How to Build an Editorial Calendar You’ll Actually Use
You probably already know that content creation is an important part of a digital marketing strategy. Using content to engage, entertain, and educate is a way to attract and keep attention on your brand.
But even if you know you need to create content, it can be a tough job -- unless you have an editorial calendar that can keep you on track.
What Is an Editorial Calendar?
An editorial calendar is an outline that lists upcoming content projects. It's organized with publishing dates so marketers can schedule projects for production and publishing. Editorial calendars are often used to schedule plans for:
- Blog Posts
- Social Posts
- Text Marketing Messages
- Website Landing Pages
Why Do You Need an Editorial Calendar?
When you have an editorial calendar, your content creation process will be more effective and easier on your team. It allows you to:
- Get your team on the same page. Without one primary document that tracks all of your content, it will be practically impossible to get your team on the same page. You may end up with incomplete projects and inconsistent content creation.
- Plan ahead. With a forward-facing editorial calendar, you can look into the future and plan content for upcoming promotions, product releases, marketing campaigns, and holidays. Instead of last-minute planning, you will have a strategy laid out and ready to go.
- Avoid duplicate content production. If you have multiple people on your team creating content, you risk creating duplicate content if you don’t have one master content plan. An editorial calendar puts all of your ideas in one place to ensure that you aren’t wasting resources working on similar projects and topics.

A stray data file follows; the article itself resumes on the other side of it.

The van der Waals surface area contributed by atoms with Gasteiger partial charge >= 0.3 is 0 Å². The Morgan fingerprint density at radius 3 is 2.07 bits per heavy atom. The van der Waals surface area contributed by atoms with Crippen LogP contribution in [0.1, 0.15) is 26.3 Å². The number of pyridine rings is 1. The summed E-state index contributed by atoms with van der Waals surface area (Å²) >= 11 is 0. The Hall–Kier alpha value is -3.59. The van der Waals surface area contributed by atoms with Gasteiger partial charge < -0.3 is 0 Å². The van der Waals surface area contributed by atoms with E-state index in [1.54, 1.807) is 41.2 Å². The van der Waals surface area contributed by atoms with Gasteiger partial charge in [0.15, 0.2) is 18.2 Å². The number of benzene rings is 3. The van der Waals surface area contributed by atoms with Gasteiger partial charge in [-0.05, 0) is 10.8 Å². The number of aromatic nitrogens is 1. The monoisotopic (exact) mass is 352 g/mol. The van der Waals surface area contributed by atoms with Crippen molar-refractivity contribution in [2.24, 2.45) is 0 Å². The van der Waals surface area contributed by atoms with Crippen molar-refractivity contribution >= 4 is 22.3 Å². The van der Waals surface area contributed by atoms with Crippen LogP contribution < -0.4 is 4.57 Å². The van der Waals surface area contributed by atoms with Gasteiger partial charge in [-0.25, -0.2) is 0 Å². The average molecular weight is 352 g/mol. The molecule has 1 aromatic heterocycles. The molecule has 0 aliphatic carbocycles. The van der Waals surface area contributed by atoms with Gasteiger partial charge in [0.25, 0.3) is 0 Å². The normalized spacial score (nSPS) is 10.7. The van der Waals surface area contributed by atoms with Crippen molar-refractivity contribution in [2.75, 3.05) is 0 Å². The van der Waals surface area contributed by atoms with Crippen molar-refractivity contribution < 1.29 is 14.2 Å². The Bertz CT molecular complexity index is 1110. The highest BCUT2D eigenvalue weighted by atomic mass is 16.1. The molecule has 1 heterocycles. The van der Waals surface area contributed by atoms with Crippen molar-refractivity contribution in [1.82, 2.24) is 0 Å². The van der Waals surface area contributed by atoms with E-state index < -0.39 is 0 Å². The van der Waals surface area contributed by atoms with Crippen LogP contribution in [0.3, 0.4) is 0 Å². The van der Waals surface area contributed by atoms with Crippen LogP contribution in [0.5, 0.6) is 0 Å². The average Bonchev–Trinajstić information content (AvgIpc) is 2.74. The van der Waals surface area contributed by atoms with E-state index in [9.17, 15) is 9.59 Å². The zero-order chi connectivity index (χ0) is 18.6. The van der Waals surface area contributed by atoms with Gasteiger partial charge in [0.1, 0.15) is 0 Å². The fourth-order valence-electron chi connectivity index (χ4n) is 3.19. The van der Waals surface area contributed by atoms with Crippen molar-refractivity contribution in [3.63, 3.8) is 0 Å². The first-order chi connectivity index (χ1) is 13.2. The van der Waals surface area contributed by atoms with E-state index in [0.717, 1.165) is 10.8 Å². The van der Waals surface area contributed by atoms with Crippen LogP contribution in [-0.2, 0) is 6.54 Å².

- Create content cross-promotions. When you can see your content laid out in one place, you can identify places to cross-promote content. For example, your social team can see upcoming blog posts and create social posts that lead back to the blogs.
What Should Be Included in an Editorial Calendar?
The purpose of the editorial calendar is to streamline and organize production. It should include all of the information needed to assign, create, and publish the content.
Title / Topic / Theme: Include the exact title of the content if there is one. If the title isn’t set, include the topic or theme to give direction on what the piece should be about.
Keywords (when relevant): If the content is a blog post or landing page for a website, include the target keyword for the page (as well as any targeted secondary keywords).
Type of Content: If the editorial calendar includes multiple types of content, include a column to assign whether the content is a blog post, email, or some other type of content.
Goal: All content should be created with a goal in mind. Include information about the purpose of the content (to drive engagement, to promote a new product, support SEO, etc.) to direct the creator on how to put together the piece of content.
Call-to-Action: Depending on the goal for the content, it may need a specified call-to-action that tells the audience what to do once they read the content.
Link to Resources: Compile all of the resources that can help creators produce the content. Create one file or document with notes and assets, and link to it in the editorial calendar.